Unnecessary disclosures

By Milo Yiannopoulos on December 29th, 2012

For almost a year now, I’ve been receiving abusive and sexually explicit emails about a fellow technology journalist, who writes for one of the world’s most respected publications. The messages are sent from anonymous mailing services. They can neither be responded to nor traced.

The frequency of these messages stepped up after The Kernel published revelations about Menshn co-founder Luke Bozier’s private life. I expect the sender thought we would at least allude to his revelations in The Kernel’s weekly newsletter, which often reports rumours from the media and entrepreneurial worlds. We did not.

Regardless, I am sorry to say that the subject of these missives has been compelled to go public about an intensely private matter, lest his troll act first. Today, Ben Rooney, technology editor of the Wall Street Journal Europe has revealed on his personal blog that he is gay. That Ben is a married father of four makes his disclosure particularly brave.

He writes:

It is fruitless to try to understand the sickening motivations of internet trolls so I won’t bother. For nearly a year I have been the target of one who is seeking to cause me embarrassment by threatening to out me.

To begin with I ignored it, but of late this odious troll has stepped up the campaign. It is my belief he will continue until satisfied. It makes me incredibly angry that I am forced to take this step and do so only with the most extreme reluctance. If my private life is to be compromised it will be on my terms and not on those of some troll.

More than six years ago I told my wife, immediate family, and a small number of very close friends, that I was gay. With professional support we rebuilt our marriage and together my wife and I continue to provide a loving home for our children.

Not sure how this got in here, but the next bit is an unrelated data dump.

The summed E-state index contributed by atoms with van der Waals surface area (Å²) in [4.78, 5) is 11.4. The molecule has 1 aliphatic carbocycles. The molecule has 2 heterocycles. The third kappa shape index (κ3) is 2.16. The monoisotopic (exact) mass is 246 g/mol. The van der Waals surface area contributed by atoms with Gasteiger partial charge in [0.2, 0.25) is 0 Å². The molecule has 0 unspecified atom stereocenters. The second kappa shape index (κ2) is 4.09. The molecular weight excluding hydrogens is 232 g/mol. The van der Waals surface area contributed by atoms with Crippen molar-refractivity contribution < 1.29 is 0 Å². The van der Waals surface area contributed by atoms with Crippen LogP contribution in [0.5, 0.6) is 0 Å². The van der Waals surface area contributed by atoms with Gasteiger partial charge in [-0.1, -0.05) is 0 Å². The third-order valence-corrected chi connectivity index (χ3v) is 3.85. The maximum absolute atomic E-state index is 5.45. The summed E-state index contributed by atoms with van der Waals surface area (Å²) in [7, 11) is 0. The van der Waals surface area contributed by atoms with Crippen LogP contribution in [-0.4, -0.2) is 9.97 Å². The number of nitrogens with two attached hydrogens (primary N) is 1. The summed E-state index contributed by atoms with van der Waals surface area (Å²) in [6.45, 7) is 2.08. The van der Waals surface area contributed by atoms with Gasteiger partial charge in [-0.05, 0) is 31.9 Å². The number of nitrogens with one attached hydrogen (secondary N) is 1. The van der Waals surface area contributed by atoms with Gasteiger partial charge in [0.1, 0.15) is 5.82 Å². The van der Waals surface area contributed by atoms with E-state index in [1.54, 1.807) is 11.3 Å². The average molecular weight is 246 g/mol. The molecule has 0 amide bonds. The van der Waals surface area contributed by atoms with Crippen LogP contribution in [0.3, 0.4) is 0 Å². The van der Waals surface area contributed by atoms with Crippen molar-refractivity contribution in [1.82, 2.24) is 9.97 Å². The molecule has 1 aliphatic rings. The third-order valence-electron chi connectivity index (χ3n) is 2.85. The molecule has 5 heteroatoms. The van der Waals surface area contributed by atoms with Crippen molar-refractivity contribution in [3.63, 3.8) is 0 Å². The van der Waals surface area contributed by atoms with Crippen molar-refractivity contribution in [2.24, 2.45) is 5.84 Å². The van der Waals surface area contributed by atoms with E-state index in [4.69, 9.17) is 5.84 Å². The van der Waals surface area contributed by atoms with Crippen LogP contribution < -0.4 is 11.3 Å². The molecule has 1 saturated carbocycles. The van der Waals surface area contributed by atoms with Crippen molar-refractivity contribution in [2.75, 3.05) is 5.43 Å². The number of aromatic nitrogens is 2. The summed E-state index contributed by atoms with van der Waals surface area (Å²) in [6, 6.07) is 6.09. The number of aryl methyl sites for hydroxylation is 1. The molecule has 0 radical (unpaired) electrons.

I know by revealing this I am (a) doing the troll’s work for them and (b) running the risk of making a story where there isn’t one. But it was this, or live with the intolerable and constant threat from this troll and I am not prepared to give him that power. So, there you go.

Ben was not available for comment today.

This should never have happened. But, thanks to the prevailing, anything-goes milieu of anonymous trolling, hatred and abuse on the internet, a growing number of public and semi-public figures are finding themselves subject to relentless hate campaigns.

We can place the discomfort and misery Ben has been subjected to this year squarely within today’s cultural landscape of rampant, uncontrollable social media mayhem. Divorced from the consequences of their actions, anonymous and pseudonymous haters are emboldened to make wild allegations, to defame and to make a misery of their targets’ lives.

Lawsuits from the rich and famous and articles by journalists sick of the burden of bitter recriminations and false allegations occasionally remind the militant masses that, once in a while, one of their number will be catapulted into infamy and held accountable for their actions. But such moments of justice are few and far between.